Podcast: Play in new window | Download
I sincerely believe I am going to leap forward in my teaching-leadership this week, because I got a great gift a week ago.
The context for the gift was my sending students an email last weekend. In it, I told them that I was seeking a few individuals who would take turns offering me coaching on Monday in front of the class, and so I was inviting them to reflect, jot some notes, and to volunteer to provide me such feedback so I might teach-lead more effectively.
When the class began last Monday, I explained we would role-play: the volunteer would spot me sitting at a gate at the airport at SFO, sit next to me, and segue into feedback to help me lead-teach better. Although I had asked in the email for feedback, in the context of the role play, I would not be asking for it. I intentionally frustrated the first two volunteers, initially engaging in small talk with them, but then retreating from the feedback in the first case and in the other becoming argumentative. We debriefed and I teased out the “moral of the story” by asking the somewhat bizarre question, “Where does the coaching take place?” After some consternation on their part, a woman opined, “well, I guess it’s only coaching if you hear it that way, if your mind is open. So coaching happens in the mind of the one being coached. B-I-N-G-O! I had been showing them a closed mind (but pretending it was open).
A third student offered me feedback that I had never heard in seven years of teaching. He said that he had noted a tendency on my part to engage in Socratic inquiry with students, but that sometimes I seemed to brush aside their comments in a formulaic “thanks” or “okay,” which he believed made people feel that their point was not heard, or not understood, or brushed aside as insignificant. He said (paraphrasing), “I know you’re trying to create a positive culture, and you say you appreciate that it takes courage to speak up in a class of 65 students, but when you give such a cursory response, I think it may deflate people’s readiness to risk participating.”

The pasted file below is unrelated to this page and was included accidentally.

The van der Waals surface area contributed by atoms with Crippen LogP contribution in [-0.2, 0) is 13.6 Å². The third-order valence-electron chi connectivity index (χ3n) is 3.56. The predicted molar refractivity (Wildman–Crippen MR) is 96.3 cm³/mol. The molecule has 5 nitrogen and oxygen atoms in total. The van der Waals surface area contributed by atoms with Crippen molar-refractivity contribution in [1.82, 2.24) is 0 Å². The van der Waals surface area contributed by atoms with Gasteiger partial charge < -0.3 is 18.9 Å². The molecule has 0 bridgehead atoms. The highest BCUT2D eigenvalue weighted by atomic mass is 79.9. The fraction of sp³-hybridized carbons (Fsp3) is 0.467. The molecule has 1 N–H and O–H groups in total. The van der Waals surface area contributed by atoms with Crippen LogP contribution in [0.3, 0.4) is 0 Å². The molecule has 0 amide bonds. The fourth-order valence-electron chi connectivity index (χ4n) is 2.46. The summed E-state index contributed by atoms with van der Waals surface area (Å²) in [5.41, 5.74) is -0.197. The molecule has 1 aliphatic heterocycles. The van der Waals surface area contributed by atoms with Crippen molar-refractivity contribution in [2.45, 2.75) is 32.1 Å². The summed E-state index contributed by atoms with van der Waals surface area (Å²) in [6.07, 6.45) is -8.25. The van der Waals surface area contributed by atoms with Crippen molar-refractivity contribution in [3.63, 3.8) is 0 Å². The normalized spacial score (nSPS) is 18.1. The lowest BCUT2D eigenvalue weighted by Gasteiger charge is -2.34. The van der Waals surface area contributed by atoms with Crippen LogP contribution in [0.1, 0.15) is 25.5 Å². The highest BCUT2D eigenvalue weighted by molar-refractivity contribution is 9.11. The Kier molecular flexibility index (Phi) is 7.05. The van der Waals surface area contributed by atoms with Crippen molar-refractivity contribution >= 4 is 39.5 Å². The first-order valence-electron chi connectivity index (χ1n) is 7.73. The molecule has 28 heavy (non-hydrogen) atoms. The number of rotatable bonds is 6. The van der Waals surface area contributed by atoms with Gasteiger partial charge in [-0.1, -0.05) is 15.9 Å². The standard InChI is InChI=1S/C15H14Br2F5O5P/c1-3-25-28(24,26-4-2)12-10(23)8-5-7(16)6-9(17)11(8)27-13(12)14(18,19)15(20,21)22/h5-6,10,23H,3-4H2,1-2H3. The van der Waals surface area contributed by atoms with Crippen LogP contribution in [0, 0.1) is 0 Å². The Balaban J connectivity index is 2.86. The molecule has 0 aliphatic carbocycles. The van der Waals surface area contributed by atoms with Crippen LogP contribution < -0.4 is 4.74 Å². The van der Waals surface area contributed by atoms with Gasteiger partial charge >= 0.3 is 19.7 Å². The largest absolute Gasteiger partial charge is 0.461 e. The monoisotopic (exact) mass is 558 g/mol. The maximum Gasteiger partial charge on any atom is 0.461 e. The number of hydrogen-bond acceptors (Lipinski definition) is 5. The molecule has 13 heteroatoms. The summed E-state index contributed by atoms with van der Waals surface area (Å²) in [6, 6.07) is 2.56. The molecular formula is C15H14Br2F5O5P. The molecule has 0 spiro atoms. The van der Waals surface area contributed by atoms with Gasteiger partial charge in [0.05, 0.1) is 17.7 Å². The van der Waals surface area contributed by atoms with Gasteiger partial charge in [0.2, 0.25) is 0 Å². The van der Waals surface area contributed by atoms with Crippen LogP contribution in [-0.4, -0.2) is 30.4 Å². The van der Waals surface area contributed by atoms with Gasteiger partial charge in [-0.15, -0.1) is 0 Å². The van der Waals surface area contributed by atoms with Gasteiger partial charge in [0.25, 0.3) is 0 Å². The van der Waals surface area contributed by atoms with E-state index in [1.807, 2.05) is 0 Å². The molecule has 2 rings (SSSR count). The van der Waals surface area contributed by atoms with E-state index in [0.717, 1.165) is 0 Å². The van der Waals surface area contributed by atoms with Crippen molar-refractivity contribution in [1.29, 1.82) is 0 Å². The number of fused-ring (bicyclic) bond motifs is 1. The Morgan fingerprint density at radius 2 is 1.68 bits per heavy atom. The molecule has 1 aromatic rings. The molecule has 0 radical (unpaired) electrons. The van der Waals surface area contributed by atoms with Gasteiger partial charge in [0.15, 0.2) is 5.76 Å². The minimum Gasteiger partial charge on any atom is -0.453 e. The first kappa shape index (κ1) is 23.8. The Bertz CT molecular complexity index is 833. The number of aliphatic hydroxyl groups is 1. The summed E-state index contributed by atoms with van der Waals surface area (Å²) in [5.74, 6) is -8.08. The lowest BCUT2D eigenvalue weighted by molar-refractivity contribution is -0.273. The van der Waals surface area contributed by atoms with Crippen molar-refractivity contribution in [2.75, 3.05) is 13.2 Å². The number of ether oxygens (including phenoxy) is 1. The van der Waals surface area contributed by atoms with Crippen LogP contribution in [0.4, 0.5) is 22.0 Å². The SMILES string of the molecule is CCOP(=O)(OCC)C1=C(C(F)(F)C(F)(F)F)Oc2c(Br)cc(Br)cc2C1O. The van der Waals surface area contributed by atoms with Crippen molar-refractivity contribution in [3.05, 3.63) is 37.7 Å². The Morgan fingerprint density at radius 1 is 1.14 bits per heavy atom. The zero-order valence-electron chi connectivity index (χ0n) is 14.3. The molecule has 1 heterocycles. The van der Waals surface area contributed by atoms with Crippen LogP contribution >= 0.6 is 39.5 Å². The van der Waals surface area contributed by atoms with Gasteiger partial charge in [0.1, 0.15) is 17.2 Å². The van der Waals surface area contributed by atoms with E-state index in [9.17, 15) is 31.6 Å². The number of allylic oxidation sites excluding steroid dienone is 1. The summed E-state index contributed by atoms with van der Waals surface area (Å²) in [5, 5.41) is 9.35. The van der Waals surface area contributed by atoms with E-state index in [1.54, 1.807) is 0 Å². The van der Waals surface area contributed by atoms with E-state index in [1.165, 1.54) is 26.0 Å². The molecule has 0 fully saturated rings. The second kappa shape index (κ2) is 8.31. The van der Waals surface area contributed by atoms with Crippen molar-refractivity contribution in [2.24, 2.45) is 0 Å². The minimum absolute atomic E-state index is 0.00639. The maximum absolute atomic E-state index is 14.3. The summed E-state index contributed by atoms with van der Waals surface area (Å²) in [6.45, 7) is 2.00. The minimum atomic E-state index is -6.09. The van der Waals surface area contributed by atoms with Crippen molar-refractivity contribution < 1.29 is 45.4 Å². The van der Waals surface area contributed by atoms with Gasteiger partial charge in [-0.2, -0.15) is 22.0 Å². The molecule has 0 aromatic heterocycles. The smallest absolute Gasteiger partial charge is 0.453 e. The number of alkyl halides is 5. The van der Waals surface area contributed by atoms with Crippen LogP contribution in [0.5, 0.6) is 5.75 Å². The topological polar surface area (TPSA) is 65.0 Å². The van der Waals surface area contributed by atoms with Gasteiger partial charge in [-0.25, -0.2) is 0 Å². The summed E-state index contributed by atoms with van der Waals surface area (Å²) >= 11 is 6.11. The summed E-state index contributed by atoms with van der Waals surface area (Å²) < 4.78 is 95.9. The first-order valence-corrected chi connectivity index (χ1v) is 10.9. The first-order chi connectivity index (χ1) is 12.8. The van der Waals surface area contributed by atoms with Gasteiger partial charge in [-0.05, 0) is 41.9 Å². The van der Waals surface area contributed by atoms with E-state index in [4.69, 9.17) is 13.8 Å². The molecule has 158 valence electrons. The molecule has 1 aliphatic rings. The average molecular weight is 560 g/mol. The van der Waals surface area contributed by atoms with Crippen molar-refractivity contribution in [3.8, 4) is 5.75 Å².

Wow! What a wake-up call! He was dead-on correct that my idealistic intention is to create a positive and creative learning environment. But I had no idea that my behavior was betraying those ideals. I asked the class, looking around (not to refute his input, but intuiting that he was on to something): “Is this something you all have experienced or seen me do to other students?” And there were a sizable number of affirmative nods.
I consider this a huge gift that Gregory Maineri gave me. He saw something I couldn’t. “From the inside,” I truly believed that I was projecting appreciation for every comment, but what people were seeing on the outside – the only place that really matters in leadership – belied those ideals.
My lesson: There have probably been 10’s if not 100’s of students who have felt that I subtly or overtly shut them down. I know I can and will be more attentive, slow my roll, and appreciate all contributions. And the broader lesson for me – and perhaps you – is the only way to iron out whether your intentions are matched by your behaviors is to ask! Seek feedback. Asking. Directly. Clearly. Stating that you want to learn. You don’t think you’re a fixed entity, but are a growing-learning, and therefore sometimes ignorant person.
I feel almost perversely grateful that I have this new awareness and a chance to improve the class for my student-followers. I am so grateful they are willing to lead me
with their best selves!